Like so many other bloggers today, I want to highlight KONY 2012, a film produced by the organization Invisible Children. The 30-minute documentary aims to make Joseph Kony, leader of the African Lord’s Resistance Army, so famous that he can no longer evade arrest by the International Criminal Court on charges brought in 2005. Those allegations include “brainwashing countless children across northern Uganda, turning the girls into sex slaves and the boys into prepubescent killers,” according to The New York Times Topics Page that covers him.
After discussing Kony and the film with my students in a media ethics class this morning, this is the letter I would write to television host Stephen Colbert. Feel free to use parts of it in a letter in your own missive to the Comedy Central host, one of 20 “culturemakers” the film urges people to write directly to encourage action.
Dear Mr. Colbert:
Walter Cronkite‘s personal views about the Vietnam War are widely credited with turning public opinion against the conflict in the late 1960s. To be sure, those were different times.
You are probably familiar with surveys from the Pew Research Center for the People and the Press that found viewers of your program and “The Daily Show” to be better informed than those who got their news from more-traditional news outlets like Cronkite’s. That same group found that “in 2010, for the first time, the internet has surpassed television as the main source of national and international news for people younger than 30.”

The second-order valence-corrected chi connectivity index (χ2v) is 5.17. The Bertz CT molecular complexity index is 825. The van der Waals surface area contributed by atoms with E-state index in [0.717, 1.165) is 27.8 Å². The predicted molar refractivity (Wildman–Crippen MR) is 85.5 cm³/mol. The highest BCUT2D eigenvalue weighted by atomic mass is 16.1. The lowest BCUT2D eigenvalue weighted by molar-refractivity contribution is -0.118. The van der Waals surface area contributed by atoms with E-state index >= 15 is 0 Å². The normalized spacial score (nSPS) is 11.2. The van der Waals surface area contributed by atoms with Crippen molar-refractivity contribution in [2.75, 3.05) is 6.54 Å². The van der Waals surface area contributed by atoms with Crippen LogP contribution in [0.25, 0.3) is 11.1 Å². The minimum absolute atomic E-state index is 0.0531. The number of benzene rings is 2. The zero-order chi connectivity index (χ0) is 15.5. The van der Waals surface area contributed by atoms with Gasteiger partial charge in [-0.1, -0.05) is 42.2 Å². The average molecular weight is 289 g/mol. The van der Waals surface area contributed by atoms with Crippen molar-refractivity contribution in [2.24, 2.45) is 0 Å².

Given those findings, it’s no surprise that you were identified by the KONY 2012 social media campaign as one of 20 “culturemakers” capable of driving news and policy. I’m sure you’ve seen the film at the center of the movement by now. It’s a 30-minute documentary that aims to make Joseph Kony, leader of the African Lord’s Resistance Army, so famous that he can no longer evade arrest on war crimes charges brought by the International Criminal Court in 2005. Those allegations include “brainwashing countless children across northern Uganda, turning the girls into sex slaves and the boys into prepubescent killers,” according to The New York Times.
Although none of the 20 American students in my 8 a.m. college media ethics course seemed to have ever read a Times story about Kony, I would say almost all of them had at least one link to the video in their Facebook queue by the time class met this morning. I would also guess that some of them — and thousands of college students like them — emailed you today.
As a former newspaper reporter, I could lament that it took a social media campaign to draw worldwide attention to a brutal rebel leader who has been covered extensively by traditional media outlets for years. Instead, I will post this letter on my own blog and Facebook page and encourage others to write one like it so they and, hopefully, you can change the world.
After all, you are their Walter Cronkite.
Saint Louis, Missouri